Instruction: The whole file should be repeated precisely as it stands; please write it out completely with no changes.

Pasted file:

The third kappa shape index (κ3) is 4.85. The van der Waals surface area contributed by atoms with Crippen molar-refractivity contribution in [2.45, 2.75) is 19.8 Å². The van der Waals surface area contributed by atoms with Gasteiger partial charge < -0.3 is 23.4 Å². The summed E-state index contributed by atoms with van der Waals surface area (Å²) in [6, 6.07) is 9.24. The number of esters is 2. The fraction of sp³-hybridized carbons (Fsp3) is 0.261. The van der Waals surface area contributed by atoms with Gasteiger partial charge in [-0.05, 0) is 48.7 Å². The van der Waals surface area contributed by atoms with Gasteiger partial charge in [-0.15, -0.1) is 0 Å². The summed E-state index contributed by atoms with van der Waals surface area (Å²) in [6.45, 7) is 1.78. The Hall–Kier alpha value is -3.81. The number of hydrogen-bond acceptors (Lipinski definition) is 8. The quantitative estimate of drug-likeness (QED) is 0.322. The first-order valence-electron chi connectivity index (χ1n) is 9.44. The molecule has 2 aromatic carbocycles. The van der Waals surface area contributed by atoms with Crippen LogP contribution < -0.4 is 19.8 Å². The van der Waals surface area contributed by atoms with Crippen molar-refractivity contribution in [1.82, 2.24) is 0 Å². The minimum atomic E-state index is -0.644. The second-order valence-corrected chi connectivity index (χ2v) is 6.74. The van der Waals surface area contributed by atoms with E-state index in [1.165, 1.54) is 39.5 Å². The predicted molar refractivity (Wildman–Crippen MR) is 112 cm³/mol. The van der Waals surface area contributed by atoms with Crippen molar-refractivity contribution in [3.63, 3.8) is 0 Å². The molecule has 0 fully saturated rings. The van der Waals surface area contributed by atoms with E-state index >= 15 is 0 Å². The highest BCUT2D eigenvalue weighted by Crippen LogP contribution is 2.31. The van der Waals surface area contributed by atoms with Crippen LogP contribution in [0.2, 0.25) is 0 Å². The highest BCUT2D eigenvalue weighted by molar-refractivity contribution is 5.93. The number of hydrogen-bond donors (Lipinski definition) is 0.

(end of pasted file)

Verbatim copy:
The third kappa shape index (κ3) is 4.85. The van der Waals surface area contributed by atoms with Crippen molar-refractivity contribution in [2.45, 2.75) is 19.8 Å². The van der Waals surface area contributed by atoms with Gasteiger partial charge < -0.3 is 23.4 Å². The summed E-state index contributed by atoms with van der Waals surface area (Å²) in [6, 6.07) is 9.24. The number of esters is 2. The fraction of sp³-hybridized carbons (Fsp3) is 0.261. The van der Waals surface area contributed by atoms with Gasteiger partial charge in [-0.05, 0) is 48.7 Å². The van der Waals surface area contributed by atoms with Gasteiger partial charge in [-0.15, -0.1) is 0 Å². The summed E-state index contributed by atoms with van der Waals surface area (Å²) in [6.45, 7) is 1.78. The Hall–Kier alpha value is -3.81. The number of hydrogen-bond acceptors (Lipinski definition) is 8. The quantitative estimate of drug-likeness (QED) is 0.322. The first-order valence-electron chi connectivity index (χ1n) is 9.44. The molecule has 2 aromatic carbocycles. The van der Waals surface area contributed by atoms with Crippen LogP contribution < -0.4 is 19.8 Å². The van der Waals surface area contributed by atoms with Crippen molar-refractivity contribution in [1.82, 2.24) is 0 Å². The minimum atomic E-state index is -0.644. The second-order valence-corrected chi connectivity index (χ2v) is 6.74. The van der Waals surface area contributed by atoms with E-state index in [1.165, 1.54) is 39.5 Å². The predicted molar refractivity (Wildman–Crippen MR) is 112 cm³/mol. The van der Waals surface area contributed by atoms with Crippen molar-refractivity contribution in [3.63, 3.8) is 0 Å². The molecule has 0 fully saturated rings. The van der Waals surface area contributed by atoms with E-state index >= 15 is 0 Å². The highest BCUT2D eigenvalue weighted by Crippen LogP contribution is 2.31. The van der Waals surface area contributed by atoms with Crippen LogP contribution in [0.2, 0.25) is 0 Å². The highest BCUT2D eigenvalue weighted by molar-refractivity contribution is 5.93. The number of hydrogen-bond donors (Lipinski definition) is 0.